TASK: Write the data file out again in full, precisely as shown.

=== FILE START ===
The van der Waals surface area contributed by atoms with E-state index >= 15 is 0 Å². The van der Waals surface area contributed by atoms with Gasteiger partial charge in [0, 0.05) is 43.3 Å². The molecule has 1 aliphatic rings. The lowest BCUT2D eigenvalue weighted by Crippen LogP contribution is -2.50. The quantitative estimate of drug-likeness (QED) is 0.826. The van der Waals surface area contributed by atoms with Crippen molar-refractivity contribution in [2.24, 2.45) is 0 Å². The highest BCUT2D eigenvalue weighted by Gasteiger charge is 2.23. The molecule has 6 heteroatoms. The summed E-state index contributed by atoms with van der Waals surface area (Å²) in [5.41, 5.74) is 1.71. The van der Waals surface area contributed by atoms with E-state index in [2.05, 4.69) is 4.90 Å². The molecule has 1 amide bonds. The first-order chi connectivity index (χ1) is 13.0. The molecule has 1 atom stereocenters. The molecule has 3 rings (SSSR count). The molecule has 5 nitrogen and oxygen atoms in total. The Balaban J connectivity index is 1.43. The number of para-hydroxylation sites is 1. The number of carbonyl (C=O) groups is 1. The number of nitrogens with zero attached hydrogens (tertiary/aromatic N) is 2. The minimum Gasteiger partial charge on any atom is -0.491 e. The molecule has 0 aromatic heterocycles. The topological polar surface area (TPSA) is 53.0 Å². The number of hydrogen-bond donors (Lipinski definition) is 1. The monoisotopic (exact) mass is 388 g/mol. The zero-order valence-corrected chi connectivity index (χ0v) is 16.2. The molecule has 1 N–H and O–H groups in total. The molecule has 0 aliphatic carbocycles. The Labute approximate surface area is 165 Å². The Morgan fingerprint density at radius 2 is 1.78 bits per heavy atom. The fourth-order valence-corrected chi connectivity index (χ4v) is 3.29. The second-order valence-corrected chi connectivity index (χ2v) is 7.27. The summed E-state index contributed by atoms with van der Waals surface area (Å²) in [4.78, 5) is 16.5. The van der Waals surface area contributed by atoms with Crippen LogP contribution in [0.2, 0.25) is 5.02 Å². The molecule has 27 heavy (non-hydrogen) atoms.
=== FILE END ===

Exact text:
The van der Waals surface area contributed by atoms with E-state index >= 15 is 0 Å². The van der Waals surface area contributed by atoms with Gasteiger partial charge in [0, 0.05) is 43.3 Å². The molecule has 1 aliphatic rings. The lowest BCUT2D eigenvalue weighted by Crippen LogP contribution is -2.50. The quantitative estimate of drug-likeness (QED) is 0.826. The van der Waals surface area contributed by atoms with Crippen molar-refractivity contribution in [2.24, 2.45) is 0 Å². The highest BCUT2D eigenvalue weighted by Gasteiger charge is 2.23. The molecule has 6 heteroatoms. The summed E-state index contributed by atoms with van der Waals surface area (Å²) in [5.41, 5.74) is 1.71. The van der Waals surface area contributed by atoms with E-state index in [2.05, 4.69) is 4.90 Å². The molecule has 1 amide bonds. The first-order chi connectivity index (χ1) is 13.0. The molecule has 1 atom stereocenters. The molecule has 3 rings (SSSR count). The molecule has 5 nitrogen and oxygen atoms in total. The Balaban J connectivity index is 1.43. The number of para-hydroxylation sites is 1. The number of carbonyl (C=O) groups is 1. The number of nitrogens with zero attached hydrogens (tertiary/aromatic N) is 2. The minimum Gasteiger partial charge on any atom is -0.491 e. The molecule has 0 aromatic heterocycles. The topological polar surface area (TPSA) is 53.0 Å². The number of hydrogen-bond donors (Lipinski definition) is 1. The monoisotopic (exact) mass is 388 g/mol. The zero-order valence-corrected chi connectivity index (χ0v) is 16.2. The molecule has 1 N–H and O–H groups in total. The molecule has 0 aliphatic carbocycles. The Labute approximate surface area is 165 Å². The Morgan fingerprint density at radius 2 is 1.78 bits per heavy atom. The fourth-order valence-corrected chi connectivity index (χ4v) is 3.29. The second-order valence-corrected chi connectivity index (χ2v) is 7.27. The summed E-state index contributed by atoms with van der Waals surface area (Å²) in [4.78, 5) is 16.5. The van der Waals surface area contributed by atoms with Crippen LogP contribution in [0.2, 0.25) is 5.02 Å². The molecule has 27 heavy (non-hydrogen) atoms.